Religion Today Summaries, November 10, 2003

Compiled & Edited by Crosswalk News Staff

Religion Today Summaries, November 10, 2003

Daily briefs of the top news stories impacting Christians around the world.  In today's edition:

  • School Violated Students' Rights When It Stopped Christian Photo Message

  • Graham Marks 85th Birthday, Prepares for Future ‘Crusades’

  • Christian Aid Workers Under Attack in Iraq

  • Attackers Critically Injure Turkish Christian

School Violated Students' Rights When It Stopped Christian Photo Message
Allie Martin, Agape Press

A California school district may soon find itself in federal court after officials told Christian students they could not express their religious beliefs in a senior-class photo. Recently the senior class at Fountain Valley High School gathered for a group photo for the student yearbook.  Several Christian students decided to wear T-shirts to the photo shoot that, when placed together, expressed messages such as "Jesus is the Way" and "Jesus Loves You." However, the students were told by school officials that they could not express any kind of religious message in the photo. They were forced to step out of the photo. Brad Dacus of the Pacific Justice Institute feels the school officials censored the religious expression of the students. Dacus notes that Fountain Valley High administrators did not exclude several students who wore clothes with visible "name brands" or logos. Nor did the school interfere with Muslim students who wore headscarves for the photo. But the students who wanted to express their faith by participating in a group Christian message were not allowed to do so. According to the attorney, the Pacific Justice Institute responded to "this outrageous discrimination" by sending a legal opinion and demand letter to Fountain Valley High School officials, explaining how they were violating the Constitution and the rights of the students.

Graham Marks 85th Birthday, Prepares for Future `Crusades'
Adelle Banks, Religion News Service

Evangelist Billy Graham marked his 85th birthday Friday (Nov. 7) and began solidifying plans for continuing his evangelistic ministry next year. "I never dreamed that I would live to be 85," Graham said in a statement. "I am grateful to the Lord for the strength he gives me to hold additional crusades." Graham spokesman A. Larry Ross said officials of the Billy Graham Evangelistic Association have decided to once again use the term "crusades" to describe Graham's major events, rather than "missions." "I think that there's been consensus among the leadership to return to the more familiar term `crusade,'" Ross told Religion News Service. "It's what he's been known for for all these years." In 2001, shortly after the Sept. 11 terrorist attacks, Graham suggested the next announcement of an evangelistic outreach be called something other than a "crusade" in an effort to be sensitive to people of non-Christian faiths. Ross said the change reflects an emphasis on the "denotation of the word" rather than "any implied connotation." The evangelist has been meeting with his son, Franklin, the CEO of the association, and others to discuss invitations he has received to hold future crusades. He is scheduled to announce his plans for 2004 crusades in January.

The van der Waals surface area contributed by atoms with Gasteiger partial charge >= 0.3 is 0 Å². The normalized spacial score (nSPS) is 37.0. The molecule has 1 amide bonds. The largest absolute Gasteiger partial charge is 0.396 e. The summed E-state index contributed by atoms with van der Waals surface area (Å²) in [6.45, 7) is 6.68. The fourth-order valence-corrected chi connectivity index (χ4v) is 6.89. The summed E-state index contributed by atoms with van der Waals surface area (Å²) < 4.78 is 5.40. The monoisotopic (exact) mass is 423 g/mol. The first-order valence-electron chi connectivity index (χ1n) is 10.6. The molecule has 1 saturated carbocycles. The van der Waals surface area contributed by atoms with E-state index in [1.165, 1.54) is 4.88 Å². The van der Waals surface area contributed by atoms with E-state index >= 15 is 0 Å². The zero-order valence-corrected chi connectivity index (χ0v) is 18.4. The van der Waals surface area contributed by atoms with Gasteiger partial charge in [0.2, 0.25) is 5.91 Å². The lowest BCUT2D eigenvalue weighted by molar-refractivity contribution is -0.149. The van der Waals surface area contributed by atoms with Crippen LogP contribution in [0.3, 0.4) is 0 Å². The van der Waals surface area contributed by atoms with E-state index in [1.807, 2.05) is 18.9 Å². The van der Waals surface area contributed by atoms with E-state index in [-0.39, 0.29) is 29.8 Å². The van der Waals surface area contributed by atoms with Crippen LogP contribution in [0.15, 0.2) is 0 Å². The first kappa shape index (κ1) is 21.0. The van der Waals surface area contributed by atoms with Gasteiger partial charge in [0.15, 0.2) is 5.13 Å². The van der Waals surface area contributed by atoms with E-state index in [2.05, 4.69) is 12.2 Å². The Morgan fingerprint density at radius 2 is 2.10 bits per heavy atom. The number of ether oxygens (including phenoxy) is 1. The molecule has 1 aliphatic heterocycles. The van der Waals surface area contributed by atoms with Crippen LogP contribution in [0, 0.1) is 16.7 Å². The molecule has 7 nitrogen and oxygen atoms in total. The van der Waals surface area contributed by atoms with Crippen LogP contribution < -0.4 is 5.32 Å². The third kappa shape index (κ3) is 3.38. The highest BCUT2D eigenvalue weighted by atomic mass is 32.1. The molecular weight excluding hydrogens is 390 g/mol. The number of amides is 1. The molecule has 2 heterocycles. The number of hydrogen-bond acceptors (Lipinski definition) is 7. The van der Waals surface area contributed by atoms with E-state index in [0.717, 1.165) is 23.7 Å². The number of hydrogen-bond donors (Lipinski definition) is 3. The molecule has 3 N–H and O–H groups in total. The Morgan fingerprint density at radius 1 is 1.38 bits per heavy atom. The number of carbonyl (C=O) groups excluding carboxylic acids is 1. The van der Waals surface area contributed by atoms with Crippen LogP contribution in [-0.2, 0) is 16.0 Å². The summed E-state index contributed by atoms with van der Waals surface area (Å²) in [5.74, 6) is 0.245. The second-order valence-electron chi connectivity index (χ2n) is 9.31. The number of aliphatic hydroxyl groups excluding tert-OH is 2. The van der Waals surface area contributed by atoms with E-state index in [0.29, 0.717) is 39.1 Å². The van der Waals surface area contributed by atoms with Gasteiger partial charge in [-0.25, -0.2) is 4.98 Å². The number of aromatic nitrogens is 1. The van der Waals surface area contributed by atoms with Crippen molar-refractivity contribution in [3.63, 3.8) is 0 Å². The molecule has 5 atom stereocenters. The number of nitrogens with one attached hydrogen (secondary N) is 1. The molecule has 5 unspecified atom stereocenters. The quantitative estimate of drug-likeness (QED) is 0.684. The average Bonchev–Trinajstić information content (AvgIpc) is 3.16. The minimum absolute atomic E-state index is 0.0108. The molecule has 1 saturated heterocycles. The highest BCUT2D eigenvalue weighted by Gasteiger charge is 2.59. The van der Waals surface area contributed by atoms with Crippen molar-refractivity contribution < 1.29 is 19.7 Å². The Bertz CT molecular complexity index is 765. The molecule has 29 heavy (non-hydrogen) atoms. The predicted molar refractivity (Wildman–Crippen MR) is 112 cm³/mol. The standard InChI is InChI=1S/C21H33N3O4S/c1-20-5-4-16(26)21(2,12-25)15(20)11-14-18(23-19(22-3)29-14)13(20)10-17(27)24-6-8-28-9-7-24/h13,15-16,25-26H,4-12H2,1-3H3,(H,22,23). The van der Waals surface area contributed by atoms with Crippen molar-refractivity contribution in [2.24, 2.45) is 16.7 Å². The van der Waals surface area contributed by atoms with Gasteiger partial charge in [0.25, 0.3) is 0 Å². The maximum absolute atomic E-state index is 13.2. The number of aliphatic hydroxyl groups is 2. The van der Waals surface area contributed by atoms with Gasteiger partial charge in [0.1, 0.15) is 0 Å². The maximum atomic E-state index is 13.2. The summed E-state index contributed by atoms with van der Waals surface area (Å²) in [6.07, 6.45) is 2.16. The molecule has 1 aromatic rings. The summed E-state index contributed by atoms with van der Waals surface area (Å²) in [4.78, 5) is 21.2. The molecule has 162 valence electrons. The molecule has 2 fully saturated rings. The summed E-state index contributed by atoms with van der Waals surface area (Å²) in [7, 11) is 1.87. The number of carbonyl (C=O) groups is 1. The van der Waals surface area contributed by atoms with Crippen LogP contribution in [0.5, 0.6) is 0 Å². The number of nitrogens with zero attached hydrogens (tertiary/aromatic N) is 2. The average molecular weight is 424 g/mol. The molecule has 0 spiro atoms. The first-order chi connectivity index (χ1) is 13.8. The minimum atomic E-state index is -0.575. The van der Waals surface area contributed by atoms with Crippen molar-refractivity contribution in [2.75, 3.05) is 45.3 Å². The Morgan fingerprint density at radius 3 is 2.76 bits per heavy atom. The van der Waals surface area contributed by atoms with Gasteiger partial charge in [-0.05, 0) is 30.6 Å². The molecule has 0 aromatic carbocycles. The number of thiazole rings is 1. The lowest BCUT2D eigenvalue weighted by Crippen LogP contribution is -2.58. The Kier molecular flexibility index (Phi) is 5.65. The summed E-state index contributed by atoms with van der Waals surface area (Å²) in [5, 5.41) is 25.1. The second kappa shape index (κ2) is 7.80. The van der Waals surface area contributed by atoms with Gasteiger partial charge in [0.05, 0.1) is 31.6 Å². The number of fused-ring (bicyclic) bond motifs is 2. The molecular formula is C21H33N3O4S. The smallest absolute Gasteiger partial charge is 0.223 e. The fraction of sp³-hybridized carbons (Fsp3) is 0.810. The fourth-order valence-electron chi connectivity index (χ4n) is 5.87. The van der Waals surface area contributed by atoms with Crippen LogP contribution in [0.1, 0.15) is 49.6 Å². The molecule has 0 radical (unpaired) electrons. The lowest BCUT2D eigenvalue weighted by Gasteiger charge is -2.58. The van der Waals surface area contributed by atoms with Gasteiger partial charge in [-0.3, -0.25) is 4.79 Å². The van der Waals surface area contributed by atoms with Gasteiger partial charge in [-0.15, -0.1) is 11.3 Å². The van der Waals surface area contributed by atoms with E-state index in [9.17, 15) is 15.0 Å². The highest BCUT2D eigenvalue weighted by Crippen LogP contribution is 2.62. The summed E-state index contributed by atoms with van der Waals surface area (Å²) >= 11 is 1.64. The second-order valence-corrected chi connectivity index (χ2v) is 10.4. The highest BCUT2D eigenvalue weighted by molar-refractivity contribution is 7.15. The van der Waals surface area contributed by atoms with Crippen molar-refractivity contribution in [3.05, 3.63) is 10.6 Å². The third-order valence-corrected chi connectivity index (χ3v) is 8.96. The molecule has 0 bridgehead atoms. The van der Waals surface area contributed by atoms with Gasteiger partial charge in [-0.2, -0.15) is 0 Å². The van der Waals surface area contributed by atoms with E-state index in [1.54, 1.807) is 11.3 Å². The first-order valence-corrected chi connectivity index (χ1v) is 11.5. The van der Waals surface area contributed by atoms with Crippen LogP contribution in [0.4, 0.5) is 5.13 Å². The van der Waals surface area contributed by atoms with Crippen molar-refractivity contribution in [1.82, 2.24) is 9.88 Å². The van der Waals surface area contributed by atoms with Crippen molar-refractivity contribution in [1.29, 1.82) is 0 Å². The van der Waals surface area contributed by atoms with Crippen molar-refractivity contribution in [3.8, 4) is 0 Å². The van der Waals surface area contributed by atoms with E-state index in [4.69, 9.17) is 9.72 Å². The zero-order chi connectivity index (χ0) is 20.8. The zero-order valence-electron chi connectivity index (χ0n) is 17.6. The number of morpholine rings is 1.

Christian Aid Workers Under Attack in Iraq
Stefan Bos, ASSIST News Service

At least six American soldiers died in a helicopter crash Friday, Nov. 7, in northern Iraq as Christian aid workers were reportedly preparing for attacks against them as well. News reports said a U.S. Black Hawk helicopter went down near former Iraqi President Saddam Hussein's hometown of Tikrit, and military officials did not rule out the crash was caused by an attack adding that an investigation was ongoing. This crash came just five days after 16 soldiers died when their Chinook helicopter was downed by what was believed to be a shoulder-fired missile near the town of Fallujah west of Baghdad.  The increased anti- American violence, comes amid reports that attacks specifically targeting aid workers and other humanitarian organizations have increased in many areas of Iraq, Mission Network News (MNN), an international Christian broadcaster, reported.

Attackers Critically Injure Turkish Christian
Compass Direct

A Turkish convert to Christianity who was severely beaten for distributing New Testaments last week in his hometown of Orhangazi in northwestern Turkey has slipped into a coma in critical condition. Yakup Cindilli, 32, was hospitalized on October 23 after a savage attack by three individuals who inflicted heavy blows on his head and face. Although he was initially coherent and able to talk with his family, he went into a coma during his second day in the hospital. Local police have identified and apprehended three suspects in the crime, all jailed by order of the public prosecutor reviewing the case. No date has been set for a hearing on the expected criminal charges against the accused. Both Cindilli and a colleague identified in local Turkish newspapers as Tufan Orhan were reportedly distributing New Testaments at the time of the attack. Both were left semi-conscious in an open lot in Orhangazi after their attackers fled. One of the suspects, Metin Yildiran, is president of the local chapter of the Nationalist Movement Party, a far-right political party accused of “neo-fascist” activities, that has historically linked its platform with an Islamic-tinged version of nationalism.